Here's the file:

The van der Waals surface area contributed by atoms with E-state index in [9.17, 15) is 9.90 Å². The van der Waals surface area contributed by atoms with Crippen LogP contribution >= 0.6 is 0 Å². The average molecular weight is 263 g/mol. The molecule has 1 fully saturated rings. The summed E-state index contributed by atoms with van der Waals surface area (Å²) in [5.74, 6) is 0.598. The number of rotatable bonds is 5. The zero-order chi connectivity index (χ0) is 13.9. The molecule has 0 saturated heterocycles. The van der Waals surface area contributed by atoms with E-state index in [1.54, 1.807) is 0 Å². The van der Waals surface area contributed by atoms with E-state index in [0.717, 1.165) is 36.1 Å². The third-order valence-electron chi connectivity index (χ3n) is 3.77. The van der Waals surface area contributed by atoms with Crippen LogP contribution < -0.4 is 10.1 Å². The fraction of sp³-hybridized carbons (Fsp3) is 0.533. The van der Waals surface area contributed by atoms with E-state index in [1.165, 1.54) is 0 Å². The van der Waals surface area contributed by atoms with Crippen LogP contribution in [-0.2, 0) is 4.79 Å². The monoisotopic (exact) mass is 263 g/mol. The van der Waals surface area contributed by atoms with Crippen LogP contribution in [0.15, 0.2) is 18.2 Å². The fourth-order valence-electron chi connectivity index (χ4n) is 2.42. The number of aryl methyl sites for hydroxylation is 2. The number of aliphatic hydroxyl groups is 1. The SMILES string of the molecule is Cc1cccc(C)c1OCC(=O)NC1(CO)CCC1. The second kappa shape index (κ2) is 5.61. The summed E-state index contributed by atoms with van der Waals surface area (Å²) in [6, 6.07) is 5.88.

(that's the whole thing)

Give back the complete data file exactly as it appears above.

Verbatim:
The van der Waals surface area contributed by atoms with E-state index in [9.17, 15) is 9.90 Å². The van der Waals surface area contributed by atoms with Crippen LogP contribution >= 0.6 is 0 Å². The average molecular weight is 263 g/mol. The molecule has 1 fully saturated rings. The summed E-state index contributed by atoms with van der Waals surface area (Å²) in [5.74, 6) is 0.598. The number of rotatable bonds is 5. The zero-order chi connectivity index (χ0) is 13.9. The molecule has 0 saturated heterocycles. The van der Waals surface area contributed by atoms with E-state index in [1.54, 1.807) is 0 Å². The van der Waals surface area contributed by atoms with E-state index in [0.717, 1.165) is 36.1 Å². The third-order valence-electron chi connectivity index (χ3n) is 3.77. The van der Waals surface area contributed by atoms with Crippen LogP contribution < -0.4 is 10.1 Å². The fraction of sp³-hybridized carbons (Fsp3) is 0.533. The van der Waals surface area contributed by atoms with E-state index in [1.165, 1.54) is 0 Å². The van der Waals surface area contributed by atoms with Crippen LogP contribution in [-0.2, 0) is 4.79 Å². The monoisotopic (exact) mass is 263 g/mol. The van der Waals surface area contributed by atoms with Crippen LogP contribution in [0.15, 0.2) is 18.2 Å². The fourth-order valence-electron chi connectivity index (χ4n) is 2.42. The number of aryl methyl sites for hydroxylation is 2. The number of aliphatic hydroxyl groups is 1. The SMILES string of the molecule is Cc1cccc(C)c1OCC(=O)NC1(CO)CCC1. The second kappa shape index (κ2) is 5.61. The summed E-state index contributed by atoms with van der Waals surface area (Å²) in [6, 6.07) is 5.88.